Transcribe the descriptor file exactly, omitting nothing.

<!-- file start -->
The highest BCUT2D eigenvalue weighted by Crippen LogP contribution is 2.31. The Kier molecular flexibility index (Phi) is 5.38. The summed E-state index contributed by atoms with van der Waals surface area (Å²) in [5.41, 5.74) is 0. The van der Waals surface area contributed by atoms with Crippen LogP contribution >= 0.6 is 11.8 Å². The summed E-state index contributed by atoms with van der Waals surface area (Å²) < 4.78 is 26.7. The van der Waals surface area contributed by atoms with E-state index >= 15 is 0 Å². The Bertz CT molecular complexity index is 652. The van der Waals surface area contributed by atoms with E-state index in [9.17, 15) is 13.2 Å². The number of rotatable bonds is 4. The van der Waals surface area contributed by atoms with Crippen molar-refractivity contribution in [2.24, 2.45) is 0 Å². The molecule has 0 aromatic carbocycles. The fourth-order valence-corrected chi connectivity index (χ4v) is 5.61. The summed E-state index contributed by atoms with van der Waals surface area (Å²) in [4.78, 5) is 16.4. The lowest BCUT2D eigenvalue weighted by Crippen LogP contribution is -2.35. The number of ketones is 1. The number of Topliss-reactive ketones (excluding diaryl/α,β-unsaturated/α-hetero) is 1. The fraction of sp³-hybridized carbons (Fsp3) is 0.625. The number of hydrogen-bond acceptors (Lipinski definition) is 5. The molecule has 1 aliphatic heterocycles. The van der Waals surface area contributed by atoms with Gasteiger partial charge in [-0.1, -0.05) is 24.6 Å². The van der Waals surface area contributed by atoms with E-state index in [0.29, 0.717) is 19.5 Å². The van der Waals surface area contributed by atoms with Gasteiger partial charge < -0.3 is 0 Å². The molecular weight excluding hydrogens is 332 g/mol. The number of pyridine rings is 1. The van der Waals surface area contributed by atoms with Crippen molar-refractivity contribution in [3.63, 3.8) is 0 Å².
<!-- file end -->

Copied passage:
The highest BCUT2D eigenvalue weighted by Crippen LogP contribution is 2.31. The Kier molecular flexibility index (Phi) is 5.38. The summed E-state index contributed by atoms with van der Waals surface area (Å²) in [5.41, 5.74) is 0. The van der Waals surface area contributed by atoms with Crippen LogP contribution >= 0.6 is 11.8 Å². The summed E-state index contributed by atoms with van der Waals surface area (Å²) < 4.78 is 26.7. The van der Waals surface area contributed by atoms with E-state index >= 15 is 0 Å². The Bertz CT molecular complexity index is 652. The van der Waals surface area contributed by atoms with E-state index in [9.17, 15) is 13.2 Å². The number of rotatable bonds is 4. The van der Waals surface area contributed by atoms with Crippen molar-refractivity contribution in [2.24, 2.45) is 0 Å². The molecule has 0 aromatic carbocycles. The fourth-order valence-corrected chi connectivity index (χ4v) is 5.61. The summed E-state index contributed by atoms with van der Waals surface area (Å²) in [4.78, 5) is 16.4. The lowest BCUT2D eigenvalue weighted by Crippen LogP contribution is -2.35. The number of ketones is 1. The number of Topliss-reactive ketones (excluding diaryl/α,β-unsaturated/α-hetero) is 1. The fraction of sp³-hybridized carbons (Fsp3) is 0.625. The number of hydrogen-bond acceptors (Lipinski definition) is 5. The molecule has 1 aliphatic heterocycles. The van der Waals surface area contributed by atoms with Gasteiger partial charge in [-0.1, -0.05) is 24.6 Å². The van der Waals surface area contributed by atoms with E-state index in [0.29, 0.717) is 19.5 Å². The van der Waals surface area contributed by atoms with Gasteiger partial charge < -0.3 is 0 Å². The molecular weight excluding hydrogens is 332 g/mol. The number of pyridine rings is 1. The van der Waals surface area contributed by atoms with Crippen molar-refractivity contribution in [3.63, 3.8) is 0 Å².